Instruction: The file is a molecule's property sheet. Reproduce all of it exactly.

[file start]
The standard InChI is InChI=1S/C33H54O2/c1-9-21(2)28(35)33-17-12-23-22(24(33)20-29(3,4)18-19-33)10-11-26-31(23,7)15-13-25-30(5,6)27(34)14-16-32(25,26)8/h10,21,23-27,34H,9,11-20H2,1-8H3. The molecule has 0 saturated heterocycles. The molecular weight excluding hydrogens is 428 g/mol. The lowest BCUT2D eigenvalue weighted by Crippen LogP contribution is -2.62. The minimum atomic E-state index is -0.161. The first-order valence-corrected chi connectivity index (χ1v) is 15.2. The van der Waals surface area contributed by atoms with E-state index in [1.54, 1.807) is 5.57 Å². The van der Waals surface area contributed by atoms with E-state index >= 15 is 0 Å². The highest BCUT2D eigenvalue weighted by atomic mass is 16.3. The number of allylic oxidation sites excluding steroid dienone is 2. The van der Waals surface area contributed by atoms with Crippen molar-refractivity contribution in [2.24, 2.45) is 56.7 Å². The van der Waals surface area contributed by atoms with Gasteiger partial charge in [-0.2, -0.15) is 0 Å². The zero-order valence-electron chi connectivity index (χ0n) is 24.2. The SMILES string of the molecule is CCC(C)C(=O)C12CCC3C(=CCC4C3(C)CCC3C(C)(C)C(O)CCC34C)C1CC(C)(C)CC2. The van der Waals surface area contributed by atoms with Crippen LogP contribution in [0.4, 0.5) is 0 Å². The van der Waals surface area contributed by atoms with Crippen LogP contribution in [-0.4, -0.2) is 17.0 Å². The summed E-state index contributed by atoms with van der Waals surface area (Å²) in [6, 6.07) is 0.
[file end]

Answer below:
The standard InChI is InChI=1S/C33H54O2/c1-9-21(2)28(35)33-17-12-23-22(24(33)20-29(3,4)18-19-33)10-11-26-31(23,7)15-13-25-30(5,6)27(34)14-16-32(25,26)8/h10,21,23-27,34H,9,11-20H2,1-8H3. The molecule has 0 saturated heterocycles. The molecular weight excluding hydrogens is 428 g/mol. The lowest BCUT2D eigenvalue weighted by Crippen LogP contribution is -2.62. The minimum atomic E-state index is -0.161. The first-order valence-corrected chi connectivity index (χ1v) is 15.2. The van der Waals surface area contributed by atoms with E-state index in [1.54, 1.807) is 5.57 Å². The van der Waals surface area contributed by atoms with E-state index >= 15 is 0 Å². The highest BCUT2D eigenvalue weighted by atomic mass is 16.3. The number of allylic oxidation sites excluding steroid dienone is 2. The van der Waals surface area contributed by atoms with Crippen molar-refractivity contribution in [2.24, 2.45) is 56.7 Å². The van der Waals surface area contributed by atoms with Gasteiger partial charge in [-0.2, -0.15) is 0 Å². The zero-order valence-electron chi connectivity index (χ0n) is 24.2. The SMILES string of the molecule is CCC(C)C(=O)C12CCC3C(=CCC4C3(C)CCC3C(C)(C)C(O)CCC34C)C1CC(C)(C)CC2. The van der Waals surface area contributed by atoms with Crippen LogP contribution in [0.4, 0.5) is 0 Å². The van der Waals surface area contributed by atoms with Crippen LogP contribution in [-0.4, -0.2) is 17.0 Å². The summed E-state index contributed by atoms with van der Waals surface area (Å²) in [6, 6.07) is 0.